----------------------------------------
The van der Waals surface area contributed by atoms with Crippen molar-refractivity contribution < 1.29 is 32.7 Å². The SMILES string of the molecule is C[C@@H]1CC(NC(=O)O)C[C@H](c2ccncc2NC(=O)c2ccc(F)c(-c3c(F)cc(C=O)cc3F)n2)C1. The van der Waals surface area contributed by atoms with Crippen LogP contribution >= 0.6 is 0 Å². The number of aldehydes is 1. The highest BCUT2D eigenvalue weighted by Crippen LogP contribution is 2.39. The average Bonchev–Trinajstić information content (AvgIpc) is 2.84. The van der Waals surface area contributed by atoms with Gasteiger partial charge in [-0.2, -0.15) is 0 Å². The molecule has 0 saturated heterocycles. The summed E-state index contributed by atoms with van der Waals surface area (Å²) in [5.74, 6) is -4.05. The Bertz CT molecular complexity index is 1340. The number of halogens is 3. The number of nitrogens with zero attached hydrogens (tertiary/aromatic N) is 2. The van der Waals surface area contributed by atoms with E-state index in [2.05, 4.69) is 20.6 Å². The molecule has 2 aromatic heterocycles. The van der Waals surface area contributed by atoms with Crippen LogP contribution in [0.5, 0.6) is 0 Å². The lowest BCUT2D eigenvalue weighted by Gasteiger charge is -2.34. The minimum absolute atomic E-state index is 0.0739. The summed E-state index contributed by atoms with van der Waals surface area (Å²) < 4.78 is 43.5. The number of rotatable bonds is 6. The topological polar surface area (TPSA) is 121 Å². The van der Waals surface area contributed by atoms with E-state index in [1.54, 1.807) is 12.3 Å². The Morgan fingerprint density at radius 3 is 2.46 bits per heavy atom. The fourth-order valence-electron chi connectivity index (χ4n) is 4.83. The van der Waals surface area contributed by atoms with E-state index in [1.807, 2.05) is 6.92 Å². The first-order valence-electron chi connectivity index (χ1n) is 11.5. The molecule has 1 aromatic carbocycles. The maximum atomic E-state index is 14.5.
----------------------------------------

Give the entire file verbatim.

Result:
The van der Waals surface area contributed by atoms with Crippen molar-refractivity contribution < 1.29 is 32.7 Å². The SMILES string of the molecule is C[C@@H]1CC(NC(=O)O)C[C@H](c2ccncc2NC(=O)c2ccc(F)c(-c3c(F)cc(C=O)cc3F)n2)C1. The van der Waals surface area contributed by atoms with Crippen LogP contribution >= 0.6 is 0 Å². The number of aldehydes is 1. The highest BCUT2D eigenvalue weighted by Crippen LogP contribution is 2.39. The average Bonchev–Trinajstić information content (AvgIpc) is 2.84. The van der Waals surface area contributed by atoms with Gasteiger partial charge in [-0.2, -0.15) is 0 Å². The molecule has 0 saturated heterocycles. The summed E-state index contributed by atoms with van der Waals surface area (Å²) in [5.74, 6) is -4.05. The Bertz CT molecular complexity index is 1340. The number of halogens is 3. The number of nitrogens with zero attached hydrogens (tertiary/aromatic N) is 2. The van der Waals surface area contributed by atoms with E-state index in [2.05, 4.69) is 20.6 Å². The molecule has 2 aromatic heterocycles. The van der Waals surface area contributed by atoms with Crippen LogP contribution in [0.5, 0.6) is 0 Å². The lowest BCUT2D eigenvalue weighted by Gasteiger charge is -2.34. The minimum absolute atomic E-state index is 0.0739. The summed E-state index contributed by atoms with van der Waals surface area (Å²) < 4.78 is 43.5. The number of rotatable bonds is 6. The topological polar surface area (TPSA) is 121 Å². The van der Waals surface area contributed by atoms with E-state index in [1.54, 1.807) is 12.3 Å². The Morgan fingerprint density at radius 3 is 2.46 bits per heavy atom. The fourth-order valence-electron chi connectivity index (χ4n) is 4.83. The van der Waals surface area contributed by atoms with E-state index in [1.807, 2.05) is 6.92 Å². The first-order valence-electron chi connectivity index (χ1n) is 11.5. The molecule has 1 aromatic carbocycles. The maximum atomic E-state index is 14.5.